Pharmaceutical factory blamed for stench in air

Updated: 2011-06-07 15:32

(China Daily)

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BEIJING - A major drug maker in Northeast China stands accused of seriously polluting its environs and of violating regulations that set limits on discharges of pollutants, CCTV, the State broadcaster, reported on Sunday.

The report said the pharmaceutical factory has not done enough since 2004 to eliminate the causes of its pollutant discharges during production.

The discharges have lent a bad odor to the environs of the General Pharmaceutical Factory of Harbin Pharmaceutical Group Co Ltd, which is based in Harbin, capital of Northeast China's Heilongjiang province.

The smell is so bad that residents living nearby have taken to wearing masks and closing the windows of their homes, CCTV showed in its report.

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Some residents said their exposure to the stench had caused them to contract tracheitis, an infection of the windpipe.

CCTV said the foul air has been traced to the sections of the factory where penicillin is produced through fermentation and drying. Hydrogen sulfide, a toxic gas, is also emitted into the air when wastewater is treated at the factory.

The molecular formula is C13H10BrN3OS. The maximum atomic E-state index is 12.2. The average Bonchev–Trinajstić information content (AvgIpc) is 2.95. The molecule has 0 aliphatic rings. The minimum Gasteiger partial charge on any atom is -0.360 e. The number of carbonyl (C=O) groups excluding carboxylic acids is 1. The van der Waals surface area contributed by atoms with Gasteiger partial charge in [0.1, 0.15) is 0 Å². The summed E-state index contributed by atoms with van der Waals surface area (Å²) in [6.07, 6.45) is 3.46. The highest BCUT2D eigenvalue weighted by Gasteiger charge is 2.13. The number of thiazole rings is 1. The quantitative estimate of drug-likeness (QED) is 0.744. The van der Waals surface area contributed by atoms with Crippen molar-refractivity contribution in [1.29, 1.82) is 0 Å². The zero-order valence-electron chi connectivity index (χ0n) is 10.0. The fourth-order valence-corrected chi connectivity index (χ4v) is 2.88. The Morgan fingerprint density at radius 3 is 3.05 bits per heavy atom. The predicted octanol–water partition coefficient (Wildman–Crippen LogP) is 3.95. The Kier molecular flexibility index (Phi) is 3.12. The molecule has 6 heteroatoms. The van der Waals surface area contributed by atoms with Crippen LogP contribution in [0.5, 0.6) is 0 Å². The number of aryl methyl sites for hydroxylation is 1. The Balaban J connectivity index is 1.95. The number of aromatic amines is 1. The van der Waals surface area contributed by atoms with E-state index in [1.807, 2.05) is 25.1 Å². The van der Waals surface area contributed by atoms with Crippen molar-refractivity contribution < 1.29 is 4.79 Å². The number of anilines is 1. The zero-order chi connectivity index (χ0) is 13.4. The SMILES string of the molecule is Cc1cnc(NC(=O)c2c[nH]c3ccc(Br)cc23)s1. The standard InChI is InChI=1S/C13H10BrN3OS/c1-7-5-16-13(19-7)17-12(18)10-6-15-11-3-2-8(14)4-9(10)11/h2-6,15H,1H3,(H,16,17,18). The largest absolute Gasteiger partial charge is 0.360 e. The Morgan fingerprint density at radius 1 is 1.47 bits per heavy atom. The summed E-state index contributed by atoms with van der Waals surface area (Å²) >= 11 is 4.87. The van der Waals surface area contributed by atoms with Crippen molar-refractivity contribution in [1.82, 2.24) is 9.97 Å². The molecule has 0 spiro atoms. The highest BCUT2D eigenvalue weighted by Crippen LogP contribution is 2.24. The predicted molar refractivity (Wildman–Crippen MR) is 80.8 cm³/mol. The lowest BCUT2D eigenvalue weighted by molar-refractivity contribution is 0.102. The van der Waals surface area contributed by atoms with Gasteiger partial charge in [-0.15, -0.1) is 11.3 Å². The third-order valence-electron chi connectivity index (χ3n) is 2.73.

The company's official website says the factory, measured by its output, is one of the biggest producers of penicillin and other antibiotics in China.

Independent tests have found that the amount of hydrogen sulfide in the air near the factory is 1,550 times higher than the limit allowed by national regulations and the amount of ammonia gas is about 20 times higher, according to Tian Jiawei, professor with the No 2 Hospital of the Harbin Medial University.

In July 2009, the Harbin environmental protection bureau confirmed in a statement that the factory was to blame for the foul smell.

The bureau could not be reached for comment on Monday, which was a national holiday.

The bureau has been receiving a large number of complaints about stinky air since June 2007.

Investigations found that the factory continued to emit gas despite earlier attempts at curtailing discharges of pollutants, the statement said.

In addition, CCTV found that the factory was discharging wastewater into a small river flowing outside the factory. A test conducted on a sample of the wastewater showed it contained a nitrogen compound in an amount that was more than double the legal limit.

In its report, CCTV interviewed an unnamed factory employee in charge of monitoring the sewage outfall at the factory. He said part of the factory's wastewater treatment plant had ceased operating for more than a month to undergo maintenance.

Meanwhile, another section of the factory was found to be burning solid waste and then dumping it into the same small river, CCTV's report showed.


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